Discover what is meant by the term SLI or specific language impairment and how you can help support children with the condition.
Here, I CAN's Amanda Baxter talks through the common questions, real-life examples and ways you can reflect on your practice. Plus if you want to understand more on specific language impairment you can read more on pages 22-23 of Spring 2016 edition of Childcare Professional magazine.
What's in a name?
SLI, or specific language impairment to give it its full title is a term that is used to describe difficulties with learning and using language that are not caused by conditions such as general learning difficulties, hearing impairment or autistic spectrum disorders.
Children with SLI are often as clever as other children but they still have difficulties with speech and language. There is a lot of debate at the moment about what this condition should be called with different people suggesting different terms such as ‘language impairment’. Find out more about this on the I CAN website.
SLI: the facts
How many children have SLI?
Out of a class of 30 usually two children will have SLI. It affects about 7% of the population. This is more than autistic spectrum disorders which affect about 1%.
How can I tell if a child I am supporting has SLI?
It is not always easy to tell if a young child has SLI. Usually children with SLI struggle to talk and may be later than other children to say their first words in their home language. They may also prefer to play on their own, struggle to make friends and also avoid interacting with other people so it can look like they have a difficulty with social interaction.
Below are some case studies of what SLI means for different children.
What does SLI mean for Jake?
Jake is 3 years old. He communicates by using more gestures and actions than words. Sometimes he makes up his own signs when he doesn’t know a word. He can say a few words but a lot of what he says isn’t clear at all.
What does SLI mean for Imran?
Imran likes to interact with people; in fact he’s very sociable. But, he does find it difficult to join in games because he can’t follow the rules. This means that although he usually starts to play the games his friends are playing, he quickly drifts off and ends up on his own.
What does SLI mean for Emily?
Emily is 4 years old and although Emily looks at adults when she is given an instruction, she doesn’t do anything until she sees what others are doing. She finds it hard to make sense of what she’s being asked to do so relies on watching what peers are doing.
What does SLI mean for Karl?
Karl likes to play with construction toys. He can’t understand what other people tell him to build, but if they show him, or draw a picture he knows what to do.
What does SLI mean for Amira?
Although she’s 4 years old, Amira can only speak in 2 or 3 word sentences. She tries to join in at circle time and share her news from the weekend, but usually manages only the key words. Adults have to add to what she says to enable Amira to be clear to the other children.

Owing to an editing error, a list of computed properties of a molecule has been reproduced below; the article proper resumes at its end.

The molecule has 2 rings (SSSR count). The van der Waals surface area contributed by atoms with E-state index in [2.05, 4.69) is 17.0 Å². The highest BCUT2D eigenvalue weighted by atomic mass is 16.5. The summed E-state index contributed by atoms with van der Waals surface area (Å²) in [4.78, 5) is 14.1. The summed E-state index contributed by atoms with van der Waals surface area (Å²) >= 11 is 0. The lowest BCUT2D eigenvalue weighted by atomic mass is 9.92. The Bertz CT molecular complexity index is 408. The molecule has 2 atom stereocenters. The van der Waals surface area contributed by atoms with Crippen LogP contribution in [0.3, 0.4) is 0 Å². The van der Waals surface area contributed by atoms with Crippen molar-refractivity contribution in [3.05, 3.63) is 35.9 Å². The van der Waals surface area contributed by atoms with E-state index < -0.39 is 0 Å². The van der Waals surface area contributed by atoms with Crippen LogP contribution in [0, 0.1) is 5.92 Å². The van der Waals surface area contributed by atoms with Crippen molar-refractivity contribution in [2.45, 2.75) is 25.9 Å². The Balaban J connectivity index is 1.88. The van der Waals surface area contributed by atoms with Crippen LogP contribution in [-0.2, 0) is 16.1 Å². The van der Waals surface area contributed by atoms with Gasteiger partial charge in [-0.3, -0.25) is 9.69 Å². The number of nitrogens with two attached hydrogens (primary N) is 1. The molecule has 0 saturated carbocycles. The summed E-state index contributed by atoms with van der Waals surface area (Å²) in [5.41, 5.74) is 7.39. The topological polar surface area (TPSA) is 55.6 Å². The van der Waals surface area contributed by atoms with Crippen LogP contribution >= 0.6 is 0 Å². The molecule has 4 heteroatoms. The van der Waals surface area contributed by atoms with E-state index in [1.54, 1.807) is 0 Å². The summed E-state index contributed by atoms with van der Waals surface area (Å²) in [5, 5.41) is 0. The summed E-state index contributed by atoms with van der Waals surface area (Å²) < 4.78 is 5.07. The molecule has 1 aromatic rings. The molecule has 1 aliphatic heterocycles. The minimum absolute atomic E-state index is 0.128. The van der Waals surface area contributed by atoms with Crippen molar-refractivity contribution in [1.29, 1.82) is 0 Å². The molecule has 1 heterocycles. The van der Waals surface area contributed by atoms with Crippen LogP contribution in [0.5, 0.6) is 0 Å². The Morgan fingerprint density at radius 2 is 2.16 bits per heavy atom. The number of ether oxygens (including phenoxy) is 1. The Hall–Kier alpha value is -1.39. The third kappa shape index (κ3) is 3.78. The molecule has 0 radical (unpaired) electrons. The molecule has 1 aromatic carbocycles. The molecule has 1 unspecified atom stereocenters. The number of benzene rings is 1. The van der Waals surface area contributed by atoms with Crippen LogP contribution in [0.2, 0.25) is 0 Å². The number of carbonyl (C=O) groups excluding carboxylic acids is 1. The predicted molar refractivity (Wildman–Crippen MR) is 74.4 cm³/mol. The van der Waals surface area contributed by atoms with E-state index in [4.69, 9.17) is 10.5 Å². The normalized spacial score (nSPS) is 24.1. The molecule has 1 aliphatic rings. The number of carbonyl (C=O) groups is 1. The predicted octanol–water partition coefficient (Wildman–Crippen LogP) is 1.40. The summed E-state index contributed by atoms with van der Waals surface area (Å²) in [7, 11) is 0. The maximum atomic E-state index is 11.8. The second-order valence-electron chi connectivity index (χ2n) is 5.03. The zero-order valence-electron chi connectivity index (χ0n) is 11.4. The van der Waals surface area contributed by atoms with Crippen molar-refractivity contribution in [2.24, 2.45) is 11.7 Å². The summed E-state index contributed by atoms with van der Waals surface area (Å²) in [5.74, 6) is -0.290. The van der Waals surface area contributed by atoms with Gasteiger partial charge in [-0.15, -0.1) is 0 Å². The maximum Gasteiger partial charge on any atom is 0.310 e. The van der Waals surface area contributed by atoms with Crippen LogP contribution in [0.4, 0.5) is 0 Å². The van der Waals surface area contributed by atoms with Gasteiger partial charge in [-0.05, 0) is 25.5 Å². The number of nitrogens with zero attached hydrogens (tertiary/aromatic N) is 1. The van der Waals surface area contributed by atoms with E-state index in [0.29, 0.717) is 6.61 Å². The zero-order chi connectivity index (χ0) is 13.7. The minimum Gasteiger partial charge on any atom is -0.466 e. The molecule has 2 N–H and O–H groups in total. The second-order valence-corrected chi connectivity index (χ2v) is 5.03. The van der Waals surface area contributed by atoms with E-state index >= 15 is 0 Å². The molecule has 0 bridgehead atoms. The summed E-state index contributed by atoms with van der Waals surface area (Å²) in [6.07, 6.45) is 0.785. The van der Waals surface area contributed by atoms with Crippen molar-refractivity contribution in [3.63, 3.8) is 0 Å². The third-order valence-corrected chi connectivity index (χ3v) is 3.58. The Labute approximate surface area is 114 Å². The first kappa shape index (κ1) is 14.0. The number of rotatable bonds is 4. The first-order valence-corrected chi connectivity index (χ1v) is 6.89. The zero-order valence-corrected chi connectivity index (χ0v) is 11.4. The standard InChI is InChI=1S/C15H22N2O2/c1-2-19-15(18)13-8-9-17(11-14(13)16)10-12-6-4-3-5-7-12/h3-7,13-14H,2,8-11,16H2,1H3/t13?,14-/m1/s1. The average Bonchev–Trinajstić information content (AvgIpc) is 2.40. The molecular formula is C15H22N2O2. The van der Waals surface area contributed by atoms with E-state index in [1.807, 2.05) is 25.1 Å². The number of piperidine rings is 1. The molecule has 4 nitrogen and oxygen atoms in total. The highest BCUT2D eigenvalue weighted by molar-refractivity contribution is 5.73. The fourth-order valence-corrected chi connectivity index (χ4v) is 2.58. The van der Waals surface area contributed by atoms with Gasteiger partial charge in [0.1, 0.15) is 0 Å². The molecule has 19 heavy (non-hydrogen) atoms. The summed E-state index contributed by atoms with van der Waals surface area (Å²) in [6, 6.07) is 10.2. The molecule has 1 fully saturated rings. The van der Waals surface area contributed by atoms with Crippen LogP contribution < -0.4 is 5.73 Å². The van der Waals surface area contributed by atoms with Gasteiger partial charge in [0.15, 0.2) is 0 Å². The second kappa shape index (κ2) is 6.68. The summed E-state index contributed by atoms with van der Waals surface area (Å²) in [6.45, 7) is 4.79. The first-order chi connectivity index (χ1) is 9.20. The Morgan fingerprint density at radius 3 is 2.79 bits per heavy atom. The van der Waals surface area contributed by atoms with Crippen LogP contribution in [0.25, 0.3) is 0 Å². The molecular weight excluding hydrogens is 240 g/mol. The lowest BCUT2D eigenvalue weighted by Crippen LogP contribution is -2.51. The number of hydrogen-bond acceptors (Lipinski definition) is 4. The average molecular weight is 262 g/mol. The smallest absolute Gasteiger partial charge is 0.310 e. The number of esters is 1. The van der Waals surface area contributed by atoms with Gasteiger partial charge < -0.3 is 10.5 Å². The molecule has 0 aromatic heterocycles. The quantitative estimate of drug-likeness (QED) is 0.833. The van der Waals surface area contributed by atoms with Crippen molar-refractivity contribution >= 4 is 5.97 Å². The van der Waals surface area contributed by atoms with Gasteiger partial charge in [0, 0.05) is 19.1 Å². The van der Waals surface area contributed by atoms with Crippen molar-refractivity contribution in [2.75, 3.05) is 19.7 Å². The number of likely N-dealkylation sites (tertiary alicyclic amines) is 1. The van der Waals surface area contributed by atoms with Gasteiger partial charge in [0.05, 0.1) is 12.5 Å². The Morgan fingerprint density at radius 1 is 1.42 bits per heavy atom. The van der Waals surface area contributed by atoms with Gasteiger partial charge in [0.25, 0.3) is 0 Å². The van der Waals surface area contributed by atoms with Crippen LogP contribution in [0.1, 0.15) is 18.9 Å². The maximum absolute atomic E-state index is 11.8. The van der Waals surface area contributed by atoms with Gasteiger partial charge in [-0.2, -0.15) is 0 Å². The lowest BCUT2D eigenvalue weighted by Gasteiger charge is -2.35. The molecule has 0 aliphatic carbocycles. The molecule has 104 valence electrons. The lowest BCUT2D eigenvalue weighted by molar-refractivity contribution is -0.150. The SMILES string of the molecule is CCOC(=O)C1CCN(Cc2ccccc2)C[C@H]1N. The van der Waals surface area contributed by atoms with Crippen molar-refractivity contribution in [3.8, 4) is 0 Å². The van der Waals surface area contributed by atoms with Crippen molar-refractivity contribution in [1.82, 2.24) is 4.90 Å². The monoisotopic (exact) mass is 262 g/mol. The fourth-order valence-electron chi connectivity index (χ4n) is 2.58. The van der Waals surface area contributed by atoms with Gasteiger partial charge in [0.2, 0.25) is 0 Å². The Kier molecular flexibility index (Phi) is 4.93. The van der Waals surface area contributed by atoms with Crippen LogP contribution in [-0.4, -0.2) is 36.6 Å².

How does a child get a diagnosis of SLI or language impairment?
A speech and language therapist initially will be able to assess a child’s speech, language and communication skills and provide support, working with other professionals. Support packages and professionals involved are different in each local area.
Reflecting on practice
If you are working with young children you may notice that their language skills are not developing as you would expect. Here are some general ideas about how to support children and families with early identification and intervention.
- Observe and assess the children you are supporting to check their development in all areas.
- Discuss their language development with family. Do they have concerns? Have they noticed the same at home?
- Use the approaches suggested in I CAN's article. You can find more ideas on the Talking Point website.
- Use photos and pictures to make your setting and routines easier to understand. Find out more here.
- Find out about your local support services and speech and language therapy services.
- Find out more about SLI here.
- You can also contact I CAN's Enquiry Service if you would like to talk to a speech and language therapist.
- Provide a communication supportive environment as you would do for all children. Find out more from the Talking Point website and previous blogs.
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There is currently a lot of debate about the name and diagnosis we give children with these types of speech, language and communication needs. However, each child will still have a unique speech, language and communication profile and we need to plan from their interests and what they can do (as well as what they are struggling with) to help them to move on with communication. Crucial to this is identifying their needs and putting the right support in place.
About the author
Amanda Baxter is a speech and language therapist who specialises in working with early years practitioners and families with young children. As a Communication Advisor for I CAN, she delivers training to early years professionals and supports them to develop their practice. She also works on I CAN’s Enquiry Service providing information, advice and support for practitioners and parents. Amanda has worked in children's centres and as a Local Authority Early Language Consultant.